The number of non-Japanese part-time workers employed at the three major convenience store chain operators reached about 44,000 in August, a major increase from just 10 years ago.
The figure, an estimate based on data provided from franchised outlets of Seven Eleven Japan Co., FamilyMart Co. and Lawson Inc., accounts for roughly 6 percent of all part-timers in the three chains.
The three convenience store chain operators have actively employed non-Japanese in the face of a chronic workforce shortage. Although the majority of such workers are studying in Japan, the Japan Franchise Association plans to ask the government to add management of convenience stores to the jobs covered by the government-sponsored Technical Intern Training Program by the end of the year.
The training program is aimed at fostering human resources in developing countries by providing technical skills, technology and knowledge while working in companies or on farms.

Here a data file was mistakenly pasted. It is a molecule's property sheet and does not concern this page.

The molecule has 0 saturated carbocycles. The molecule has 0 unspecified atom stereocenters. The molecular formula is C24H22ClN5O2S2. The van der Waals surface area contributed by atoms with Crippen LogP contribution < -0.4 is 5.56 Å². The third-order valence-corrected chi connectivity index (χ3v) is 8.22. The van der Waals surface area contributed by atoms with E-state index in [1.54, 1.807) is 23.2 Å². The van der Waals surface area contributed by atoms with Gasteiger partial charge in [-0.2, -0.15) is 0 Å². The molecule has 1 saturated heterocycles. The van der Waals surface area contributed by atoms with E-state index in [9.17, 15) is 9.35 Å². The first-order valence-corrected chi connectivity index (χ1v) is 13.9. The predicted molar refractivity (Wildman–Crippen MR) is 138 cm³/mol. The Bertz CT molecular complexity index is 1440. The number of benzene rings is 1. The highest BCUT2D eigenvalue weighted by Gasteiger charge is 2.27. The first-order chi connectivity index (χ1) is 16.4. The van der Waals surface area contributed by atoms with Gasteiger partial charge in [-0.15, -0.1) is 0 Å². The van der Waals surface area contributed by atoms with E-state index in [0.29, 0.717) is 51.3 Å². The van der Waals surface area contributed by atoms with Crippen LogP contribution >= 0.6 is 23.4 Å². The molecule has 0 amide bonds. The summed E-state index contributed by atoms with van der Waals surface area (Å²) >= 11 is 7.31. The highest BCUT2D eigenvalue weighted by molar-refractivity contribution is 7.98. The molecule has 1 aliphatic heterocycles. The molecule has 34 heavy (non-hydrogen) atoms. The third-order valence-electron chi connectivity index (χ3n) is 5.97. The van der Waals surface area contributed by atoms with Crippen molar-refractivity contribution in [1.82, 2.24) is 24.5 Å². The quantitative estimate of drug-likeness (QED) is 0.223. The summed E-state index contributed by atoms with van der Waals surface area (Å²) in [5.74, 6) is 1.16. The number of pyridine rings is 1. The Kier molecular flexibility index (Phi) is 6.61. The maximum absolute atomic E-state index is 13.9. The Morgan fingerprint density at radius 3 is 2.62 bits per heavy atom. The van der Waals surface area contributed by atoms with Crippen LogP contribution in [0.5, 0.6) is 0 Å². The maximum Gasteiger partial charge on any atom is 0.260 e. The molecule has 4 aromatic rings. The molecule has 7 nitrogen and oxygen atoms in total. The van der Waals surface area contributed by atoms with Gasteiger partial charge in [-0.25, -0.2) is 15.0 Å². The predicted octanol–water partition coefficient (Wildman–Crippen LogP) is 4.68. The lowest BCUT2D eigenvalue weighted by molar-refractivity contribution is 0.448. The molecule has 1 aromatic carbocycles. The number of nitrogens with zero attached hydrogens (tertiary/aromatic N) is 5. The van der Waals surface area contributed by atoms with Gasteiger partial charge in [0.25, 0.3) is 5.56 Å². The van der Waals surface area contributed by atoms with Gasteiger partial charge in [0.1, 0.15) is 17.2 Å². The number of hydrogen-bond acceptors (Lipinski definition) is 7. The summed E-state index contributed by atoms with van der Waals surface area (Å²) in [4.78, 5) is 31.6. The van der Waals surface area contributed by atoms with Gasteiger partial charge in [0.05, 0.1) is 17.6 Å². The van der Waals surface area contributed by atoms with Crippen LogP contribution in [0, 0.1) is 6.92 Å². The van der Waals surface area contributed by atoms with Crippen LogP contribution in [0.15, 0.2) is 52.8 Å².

The number of foreign workers hit a record 1.08 million last October, with that of part-time workers and apprentices showing significant growth.
The ratio of non-Japanese part-timers at Seven Eleven stood at 6.5 percent of its total workforce, five times more than eight years ago. The ratio at FamilyMart was 5 percent and at Lawson 4.5 percent.
The ratios are higher in urban areas. In the case of Seven Eleven, foreign part-timers accounted for some 20 percent in Tokyo, while the ratio in Hokkaido was less than 1 percent.
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